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Linear and nonlinear interactions between a columnar vortex and external turbulence

  • TAKESHI MIYAZAKI (a1) (a2) and JULIAN C. R. HUNT (a1)

Abstract

The structure of initially isotropic homogeneous turbulence interacting with a columnar vortex (with circulation Γ and radius σ), idealized both as a solid cylinder and a hollow core model is analysed using the inhomogeneous form of linear rapid distortion theory (RDT), for flows where the r.m.s. turbulence velocity u0 is small compared with Γ/σ. The turbulent eddies with scale Γ are distorted by the mean velocity gradient and also, over a distance Γ from the surface of the vortex, by their direct impingement onto it, whether it is solid or hollow. The distortion of the azimuthal component of turbulent vorticity by the differential rotation in the mean flow around the columnar vortex causes the mean-square radial velocity away from the cylinder to increase as (Γt/2πr2)2 (Γx/r)u20, when (r − σ) > Γx, but on the surface of the vortices ((r − σ) < Γx) where 〈u2r〉 is reduced, 〈u2z〉 increases to the same order, while the other components do not grow. Statistically, while the vorticity field remains asymmetric, the velocity field of small-scale eddies near the vortex core rapidly becomes axisymmetric, within a period of two or three revolutions of the columnar vortex. Calculation of the distortion of small-scale initially random velocity fields shows how the turbulent eddies, as they are wrapped around the columnar vortex, become like vortex rings, with similar properties to those computed by Melander & Hussain (1993) using a fully nonlinear direct numerical simulation. A mechanism is proposed for how interactions between the external turbulence and the columnar vortex can lead to non-axisymmetric vortex waves being excited on the vortex and damped fluctuations in its interior. If the columnar vortex is not significantly distorted by these linear effects, estimates are made of how nonlinear effects lead to the formation of axisymmetric turbulent vortices which move as result of their image vorticity (in addition to the self-induction velocity) at a velocity of order u02 parallel to the vortex. Even when the circulation (γ) of the turbulent vortices is a small fraction of Γ, they can excite self-destructive displacements through resonance on a time scale σ/u0.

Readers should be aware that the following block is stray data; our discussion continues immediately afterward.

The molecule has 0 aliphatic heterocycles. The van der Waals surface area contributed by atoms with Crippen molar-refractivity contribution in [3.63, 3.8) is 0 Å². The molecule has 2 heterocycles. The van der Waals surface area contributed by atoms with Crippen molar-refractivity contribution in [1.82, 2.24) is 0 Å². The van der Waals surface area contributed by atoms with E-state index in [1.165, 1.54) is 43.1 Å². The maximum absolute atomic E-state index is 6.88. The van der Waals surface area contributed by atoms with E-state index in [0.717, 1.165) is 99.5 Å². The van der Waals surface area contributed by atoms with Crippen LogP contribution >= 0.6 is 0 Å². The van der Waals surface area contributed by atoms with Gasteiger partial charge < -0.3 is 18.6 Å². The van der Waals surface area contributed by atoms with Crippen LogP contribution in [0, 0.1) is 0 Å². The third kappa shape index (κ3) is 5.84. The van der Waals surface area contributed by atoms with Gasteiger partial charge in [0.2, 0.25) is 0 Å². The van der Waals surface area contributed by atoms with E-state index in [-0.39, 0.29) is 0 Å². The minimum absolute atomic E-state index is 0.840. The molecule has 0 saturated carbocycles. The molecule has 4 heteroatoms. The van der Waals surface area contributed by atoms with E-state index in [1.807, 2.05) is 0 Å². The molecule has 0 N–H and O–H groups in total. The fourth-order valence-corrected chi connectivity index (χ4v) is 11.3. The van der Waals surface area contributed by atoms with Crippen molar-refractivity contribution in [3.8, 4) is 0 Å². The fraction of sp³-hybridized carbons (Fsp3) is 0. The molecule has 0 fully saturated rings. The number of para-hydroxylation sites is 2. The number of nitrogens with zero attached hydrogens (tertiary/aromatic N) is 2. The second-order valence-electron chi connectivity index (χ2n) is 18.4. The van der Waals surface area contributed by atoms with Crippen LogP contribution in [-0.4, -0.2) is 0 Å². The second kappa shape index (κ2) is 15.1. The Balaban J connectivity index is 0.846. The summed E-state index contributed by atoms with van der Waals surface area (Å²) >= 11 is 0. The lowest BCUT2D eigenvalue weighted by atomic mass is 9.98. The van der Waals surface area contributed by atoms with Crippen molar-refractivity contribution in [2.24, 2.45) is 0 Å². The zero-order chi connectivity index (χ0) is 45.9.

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Linear and nonlinear interactions between a columnar vortex and external turbulence

  • TAKESHI MIYAZAKI (a1) (a2) and JULIAN C. R. HUNT (a1)

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